As a variation, consider an exemplary embodiment, where there are multiple, e.g., two, different initial control channel information report sets from which the communication device selects, as a function of the position in the sequence to be replaced. FIG. 48 illustrates two exemplary different formats of control channel information report sets 4800 and 4850. Note that in the format of initial report set #1, the 4th segment 4810 includes a DLBNR4 report, a RSVD1 report, and an ULRQST1 report, while in the format of initial report set #2, the 4th segment 4860 includes a RSVD2 report and a ULRQST4 report. In an exemplary embodiment using the predetermined reporting sequence of FIG. 10, if the initial control information report is to be transmitted in the 3rd superslot of a beaconslot (replacing segments indexes 10-14), then the format of initial control information report set #2 4850 is used; otherwise the format of initial control information report set #1 is used. Note that in the exemplary predetermined reporting sequence of FIG. 10, the 4 bit downlink beacon ratio report, DLBNR4, only occurs once during a beaconslot, and it occurs in the 4th superslot of the beaconslot. In this exemplary embodiment, the 2nd set of formats of initial reports 4850 is used in the 3rd superslot, since in the next subsequent superslot of the beaconslot (the 4th superslot), the communications device is scheduled, in accordance with the predetermined structure of FIG. 10, to transmit the DLBNR4 report.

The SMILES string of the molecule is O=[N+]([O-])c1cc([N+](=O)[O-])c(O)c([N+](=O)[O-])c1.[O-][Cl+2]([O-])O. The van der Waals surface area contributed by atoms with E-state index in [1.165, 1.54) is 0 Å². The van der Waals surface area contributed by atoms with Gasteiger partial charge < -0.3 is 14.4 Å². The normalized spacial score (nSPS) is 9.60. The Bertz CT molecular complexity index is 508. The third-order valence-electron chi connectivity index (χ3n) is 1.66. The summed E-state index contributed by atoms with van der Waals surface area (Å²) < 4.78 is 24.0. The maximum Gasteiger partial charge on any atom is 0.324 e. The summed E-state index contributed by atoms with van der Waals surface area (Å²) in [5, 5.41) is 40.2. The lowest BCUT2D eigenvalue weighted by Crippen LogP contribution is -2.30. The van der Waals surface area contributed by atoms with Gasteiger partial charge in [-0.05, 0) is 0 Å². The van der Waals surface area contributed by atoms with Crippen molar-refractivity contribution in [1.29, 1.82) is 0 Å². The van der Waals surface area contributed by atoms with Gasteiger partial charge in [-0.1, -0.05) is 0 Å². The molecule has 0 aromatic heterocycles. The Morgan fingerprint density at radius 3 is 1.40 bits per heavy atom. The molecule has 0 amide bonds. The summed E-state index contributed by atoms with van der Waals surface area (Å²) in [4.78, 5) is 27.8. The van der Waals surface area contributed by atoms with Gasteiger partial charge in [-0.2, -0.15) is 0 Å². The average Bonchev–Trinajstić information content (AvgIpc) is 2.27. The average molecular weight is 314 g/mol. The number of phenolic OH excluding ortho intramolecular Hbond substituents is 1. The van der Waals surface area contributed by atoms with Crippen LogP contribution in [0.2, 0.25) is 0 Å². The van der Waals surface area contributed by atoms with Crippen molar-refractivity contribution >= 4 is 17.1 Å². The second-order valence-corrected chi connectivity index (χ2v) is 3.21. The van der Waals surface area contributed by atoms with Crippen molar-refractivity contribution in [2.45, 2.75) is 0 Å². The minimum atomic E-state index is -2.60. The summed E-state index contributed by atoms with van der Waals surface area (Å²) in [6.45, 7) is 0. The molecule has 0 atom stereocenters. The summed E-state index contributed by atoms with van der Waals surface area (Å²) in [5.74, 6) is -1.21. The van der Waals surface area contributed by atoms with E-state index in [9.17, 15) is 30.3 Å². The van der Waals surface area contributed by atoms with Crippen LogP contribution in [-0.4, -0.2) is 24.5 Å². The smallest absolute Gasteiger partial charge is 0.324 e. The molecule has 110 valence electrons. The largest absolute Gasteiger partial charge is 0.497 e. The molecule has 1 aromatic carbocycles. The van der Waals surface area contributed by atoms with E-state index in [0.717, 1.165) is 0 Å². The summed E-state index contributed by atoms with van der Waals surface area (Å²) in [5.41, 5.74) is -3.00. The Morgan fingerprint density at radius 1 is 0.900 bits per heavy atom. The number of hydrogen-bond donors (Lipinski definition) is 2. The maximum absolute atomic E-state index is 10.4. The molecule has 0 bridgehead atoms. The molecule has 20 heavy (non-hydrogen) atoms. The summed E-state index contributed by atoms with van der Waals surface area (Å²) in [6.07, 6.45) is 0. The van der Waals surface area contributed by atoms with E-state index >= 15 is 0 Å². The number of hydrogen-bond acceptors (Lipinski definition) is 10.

As another variation, consider an exemplary embodiment, where there are multiple, e.g., five, different initial control channel information report sets from which the communications device selects, as a function of position in the sequence to be replaced, where each of the different initial control information report sets is a different size. FIG. 49 illustrates initial control information report set #1 4900, initial control information report set #2 4910 initial control information report set #3 4920 initial control information report set #4 4930 initial control information report set #5 4940. In an exemplary embodiment using the predetermined reporting sequence of FIG. 10, if the initial control information report is to be transmitted starting in segment with DCCH index value=0, 5, 10, 15, 20, 25, 30, or 35 of the beaconslot, then initial control information report set #1 4900 is used. Alternatively, if the initial control information report is to be transmitted starting in segment with DCCH index value=1, 6, 11, 16, 21, 26, 31, or 36 of the beaconslot, then initial control information report set #2 4910 is used. Alternatively, if the initial control information report is to be transmitted starting in segment with DCCH index value=2, 7, 12, 17, 22, 27, 32, or 37 of the beaconslot, then initial control information report set #3 4920 is used. Alternatively, if the initial control information report is to be transmitted starting in segment with DCCH index value=3, 8, 13, 18, 23, 28, 33, or 38 of the beaconslot, then initial control information report set #4 4930 is used. Alternatively, if the initial control information report is to be transmitted starting in segment with DCCH index value=4, 9, 14, 19, 24, 29, 34, or 39 of the beaconslot, then initial control information report set #5 4940 is used.